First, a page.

Ryan Braun hurt the credibility of due process
After not just vehemently appealing his suspension, but launching aggressive verbal assaults in the process, Ryan Braun has added a new dimension to the never-ending story of Major League Baseball and performance enhancing drugs.
As I’ve stated before, I believe that steroids, and certain classes of performance-enhancers and muscle-builders, are dangerous scourges that should be banned. As I’ve also stated before, I believe that a catch-all phrase like “PED” furthers Major League Baseball’s attempt to clean up its image by engaging in a high-profile witch hunt aimed at a few big targets.
The general idea of what constitutes a “PED” is ever-changing and nebulous, and this fuzziness makes it easier for the league to feed names to the public as it makes a show of “cleaning up” the game. If it was really such a big concern, then the so-called “steroid era” wouldn’t have gotten as far as it did, while the MLB built smaller parks and made all-or-nothing big swingers like Sammy Sosa and Mark McGwire the face of the game. And prior to the advancement of biomedical technology, there’s the fact that amphetamines — one of the most reliable and easily acquired performance enhancers — were handed out like candy in locker rooms for decades. It also bears noting that scuffing, oiling, spitting on and doctoring baseballs was flat-out tolerated until as late as the 1980s. Major League Baseball, and Bug Selig in general, would have to go a long way to convince me that performance enhancement troubles them beyond the matter of public image. But I digress.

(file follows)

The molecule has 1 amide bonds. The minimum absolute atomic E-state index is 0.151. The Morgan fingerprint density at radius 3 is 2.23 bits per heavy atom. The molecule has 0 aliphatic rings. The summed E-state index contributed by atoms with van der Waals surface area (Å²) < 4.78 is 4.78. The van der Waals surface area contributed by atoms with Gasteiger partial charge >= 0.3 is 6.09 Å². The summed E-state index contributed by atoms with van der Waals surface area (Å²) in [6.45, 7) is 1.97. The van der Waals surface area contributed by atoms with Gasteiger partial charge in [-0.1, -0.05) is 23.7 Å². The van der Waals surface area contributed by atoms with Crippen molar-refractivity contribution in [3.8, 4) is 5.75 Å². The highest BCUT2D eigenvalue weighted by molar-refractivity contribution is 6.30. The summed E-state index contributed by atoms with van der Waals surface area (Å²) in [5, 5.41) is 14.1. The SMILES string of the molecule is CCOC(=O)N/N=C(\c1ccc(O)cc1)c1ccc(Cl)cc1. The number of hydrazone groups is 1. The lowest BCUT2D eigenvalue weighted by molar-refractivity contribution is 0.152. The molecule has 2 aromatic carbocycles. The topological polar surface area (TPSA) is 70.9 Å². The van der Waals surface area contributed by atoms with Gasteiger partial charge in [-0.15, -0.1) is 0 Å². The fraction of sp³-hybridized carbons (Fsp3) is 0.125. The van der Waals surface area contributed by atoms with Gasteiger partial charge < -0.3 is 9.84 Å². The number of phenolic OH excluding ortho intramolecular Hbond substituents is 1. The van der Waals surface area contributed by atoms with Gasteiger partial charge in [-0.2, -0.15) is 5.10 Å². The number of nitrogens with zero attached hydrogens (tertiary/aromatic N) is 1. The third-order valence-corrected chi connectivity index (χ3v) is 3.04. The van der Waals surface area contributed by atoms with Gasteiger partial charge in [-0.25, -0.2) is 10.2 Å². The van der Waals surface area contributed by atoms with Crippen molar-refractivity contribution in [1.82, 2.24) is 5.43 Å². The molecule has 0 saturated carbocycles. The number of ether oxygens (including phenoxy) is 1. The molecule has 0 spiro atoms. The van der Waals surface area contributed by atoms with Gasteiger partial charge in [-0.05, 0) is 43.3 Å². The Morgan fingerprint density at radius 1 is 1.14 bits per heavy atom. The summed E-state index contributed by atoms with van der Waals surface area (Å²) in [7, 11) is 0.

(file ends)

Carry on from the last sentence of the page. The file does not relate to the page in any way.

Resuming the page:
Ryan Braun, by going the way of Lance Armstrong, has rendered himself a scoundrel in a way that even curmudgeons like Barry Bonds, or stoically dodgy types like Raphael Palmeiro and McGwire, hadn’t. His aggressive, attack-mode denial, subsequent reversal, and most recently his nebulous non-statements, have cast him as a sleaze in the view of the general public. The fact that he was exonerated by way of technicality will fuel the prevailing witch-hunt mentality, as faith in due process — and the MLB application of due process — will be tainted. Now, anyone who actually unwittingly ingests a banned substance, by way of antihistamine or GNC product or wrongful advice, will have less hope for exoneration. Major League Baseball’s credibility has also taken a hit, as its procedures were faulty enough to allow things to come to this point. Meanwhile, we are no closer to getting to the bottom of baseball’s problem with deliberate, premeditated cheating.
Ryan Braun has not necessarily made the PED issue more complicated, but he’s certainly further complicated the process of sorting things out.